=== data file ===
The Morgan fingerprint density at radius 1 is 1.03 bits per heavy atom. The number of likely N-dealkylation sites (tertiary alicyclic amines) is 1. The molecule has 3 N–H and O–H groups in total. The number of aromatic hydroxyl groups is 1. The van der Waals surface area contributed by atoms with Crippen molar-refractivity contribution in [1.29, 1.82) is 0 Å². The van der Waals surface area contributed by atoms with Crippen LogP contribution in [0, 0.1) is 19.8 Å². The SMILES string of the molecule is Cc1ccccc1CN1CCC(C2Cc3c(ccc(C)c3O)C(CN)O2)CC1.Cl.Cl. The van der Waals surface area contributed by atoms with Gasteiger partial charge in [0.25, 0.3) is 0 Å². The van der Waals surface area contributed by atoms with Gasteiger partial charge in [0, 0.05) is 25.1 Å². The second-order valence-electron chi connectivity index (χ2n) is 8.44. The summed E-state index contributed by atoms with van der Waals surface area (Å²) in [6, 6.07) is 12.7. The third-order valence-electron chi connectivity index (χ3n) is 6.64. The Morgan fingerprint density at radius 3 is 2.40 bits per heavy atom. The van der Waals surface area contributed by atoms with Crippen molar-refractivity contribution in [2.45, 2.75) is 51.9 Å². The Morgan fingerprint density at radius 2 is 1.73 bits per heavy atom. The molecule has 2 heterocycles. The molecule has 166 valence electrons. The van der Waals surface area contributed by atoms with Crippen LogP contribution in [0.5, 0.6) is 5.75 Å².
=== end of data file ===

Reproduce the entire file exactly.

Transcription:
The Morgan fingerprint density at radius 1 is 1.03 bits per heavy atom. The number of likely N-dealkylation sites (tertiary alicyclic amines) is 1. The molecule has 3 N–H and O–H groups in total. The number of aromatic hydroxyl groups is 1. The van der Waals surface area contributed by atoms with Crippen molar-refractivity contribution in [1.29, 1.82) is 0 Å². The van der Waals surface area contributed by atoms with Crippen LogP contribution in [0, 0.1) is 19.8 Å². The SMILES string of the molecule is Cc1ccccc1CN1CCC(C2Cc3c(ccc(C)c3O)C(CN)O2)CC1.Cl.Cl. The van der Waals surface area contributed by atoms with Gasteiger partial charge in [0.25, 0.3) is 0 Å². The van der Waals surface area contributed by atoms with Gasteiger partial charge in [0, 0.05) is 25.1 Å². The second-order valence-electron chi connectivity index (χ2n) is 8.44. The summed E-state index contributed by atoms with van der Waals surface area (Å²) in [6, 6.07) is 12.7. The third-order valence-electron chi connectivity index (χ3n) is 6.64. The Morgan fingerprint density at radius 3 is 2.40 bits per heavy atom. The van der Waals surface area contributed by atoms with Crippen molar-refractivity contribution in [2.45, 2.75) is 51.9 Å². The Morgan fingerprint density at radius 2 is 1.73 bits per heavy atom. The molecule has 2 heterocycles. The molecule has 166 valence electrons. The van der Waals surface area contributed by atoms with Crippen LogP contribution in [0.5, 0.6) is 5.75 Å².